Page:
When it comes to e-commerce marketing, brands have a host of options from paid search, media, and other ads from a range of different online retailers and grocers. And many brands are faced with taking a very finite pool of money and deploying it strategically to grow their brands online, Hicks explained.
"Everyone wants something. Of course, we have the Walmart, and Amazon.com, and Instacart, but then you have all other national retailers, and then you have regional retailers," Hicks said. "What we've done to date ever since our e-commerce business has been around is we're trying to spread like peanut butter the money to absolutely everyone, and our ROI is good in some and bad in some. So, starting this year and these quarters, we're looking at what we have and who we start divesting and defunding."
Rationalizing marketing spending: Focus on the big and small
As part of that divesting strategy, Bumble Bee is prioritizing its e-commerce spend on retailers with a proven ROI while also using several strategies to find less expensive avenues for e-commerce marketing, Hicks noted.
For one, Bumble Bee has found success with taking a small portion of their e-commerce budget—even just a thousand dollars—and purchasing advertisements in a smaller, regional retailers like Giant Eagle that might have a more precise consumer reach, she said.
And when Bumble Bee had to have those conversations about reducing e-commerce marketing spend with its retail partners, some retailers were actually willing to offer some form of free advertisement in hopes to entice them into their programs, Hicks found.
"A lot of times, they will come back to us and say we want to give you X for free just to show you that your dollars will go really far," Hicks said. "They'll come back to us and say we want to give you free space, or we want to do a test and learn with you to prove that spending money on our platform is worth it."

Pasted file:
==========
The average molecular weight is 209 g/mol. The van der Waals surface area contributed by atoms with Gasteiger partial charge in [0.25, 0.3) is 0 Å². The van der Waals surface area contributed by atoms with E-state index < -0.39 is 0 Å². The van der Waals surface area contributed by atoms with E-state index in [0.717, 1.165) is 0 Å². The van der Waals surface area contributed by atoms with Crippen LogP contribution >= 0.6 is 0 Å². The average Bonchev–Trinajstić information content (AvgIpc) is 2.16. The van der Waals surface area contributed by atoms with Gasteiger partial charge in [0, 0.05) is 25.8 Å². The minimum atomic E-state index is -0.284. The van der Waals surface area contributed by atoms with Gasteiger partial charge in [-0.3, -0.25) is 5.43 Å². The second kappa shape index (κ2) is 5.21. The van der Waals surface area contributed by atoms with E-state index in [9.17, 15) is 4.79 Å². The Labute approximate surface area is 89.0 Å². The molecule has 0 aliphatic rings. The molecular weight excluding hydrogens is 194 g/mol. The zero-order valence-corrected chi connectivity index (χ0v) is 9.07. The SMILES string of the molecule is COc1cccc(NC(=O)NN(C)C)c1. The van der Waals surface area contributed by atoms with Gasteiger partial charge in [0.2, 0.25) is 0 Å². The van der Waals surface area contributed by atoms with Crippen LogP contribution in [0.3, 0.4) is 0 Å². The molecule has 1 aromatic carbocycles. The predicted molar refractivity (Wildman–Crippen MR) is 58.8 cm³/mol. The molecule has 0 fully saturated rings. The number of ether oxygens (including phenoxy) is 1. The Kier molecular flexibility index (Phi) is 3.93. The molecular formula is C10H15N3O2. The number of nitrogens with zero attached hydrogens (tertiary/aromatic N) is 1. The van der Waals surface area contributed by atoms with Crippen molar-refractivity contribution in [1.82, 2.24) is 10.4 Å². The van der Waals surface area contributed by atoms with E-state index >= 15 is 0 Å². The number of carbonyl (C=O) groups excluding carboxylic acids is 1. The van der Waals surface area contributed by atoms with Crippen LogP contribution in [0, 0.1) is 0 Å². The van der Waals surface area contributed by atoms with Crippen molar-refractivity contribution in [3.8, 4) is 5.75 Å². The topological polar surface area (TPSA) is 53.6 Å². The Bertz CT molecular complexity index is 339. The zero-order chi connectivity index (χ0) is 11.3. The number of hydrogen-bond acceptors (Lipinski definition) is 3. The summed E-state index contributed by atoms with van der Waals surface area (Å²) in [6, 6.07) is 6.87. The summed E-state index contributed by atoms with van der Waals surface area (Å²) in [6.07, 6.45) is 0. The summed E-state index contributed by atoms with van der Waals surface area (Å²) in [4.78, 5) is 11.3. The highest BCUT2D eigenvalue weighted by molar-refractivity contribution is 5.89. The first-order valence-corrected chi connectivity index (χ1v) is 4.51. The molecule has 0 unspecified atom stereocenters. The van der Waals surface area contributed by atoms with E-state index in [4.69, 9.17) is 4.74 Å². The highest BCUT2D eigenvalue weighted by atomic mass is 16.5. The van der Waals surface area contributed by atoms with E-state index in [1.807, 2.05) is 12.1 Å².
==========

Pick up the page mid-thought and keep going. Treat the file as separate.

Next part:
As part of this e-commerce rethink, Bumble Bee is also doing a lot of testing and learning when it comes to advertising on digital grocery apps and experimenting with what shifting budget dollars from one app to another would do for their brand, Hicks said.
“Instacart is a good example that we're trying to really understand [if we are] getting what we’re putting in,” Hicks said. “Some of these models are starting to feel like pay-to-play. If you're not online and you're not advertising, [consumers] aren’t going to buy it period. So, if I took those same dollars and put it all on Amazon, what will happen?”
Breaking down operational silos to create e-commerce synergies
While organizations are looking to rationalize their e-commerce spend, they are also looking internally at ways that they can streamline their marketing efforts and bring together disparate departments under the same roof. Recently, Bumble Bee took several of its separate departments involved with e-commerce and brought them together to “create a circle of excellence” after realizing their different marketing efforts weren’t always in line, Hicks said.
"We had our shopper marketing team doing something inside of a Walmart [with] ... back to school, and then our search browse team is doing something completely different online on the.com platform, and then branding marketing [using] ...lifestyle images that don’t match what we're trying to do on Amazon. And so, we have to really break down those silos."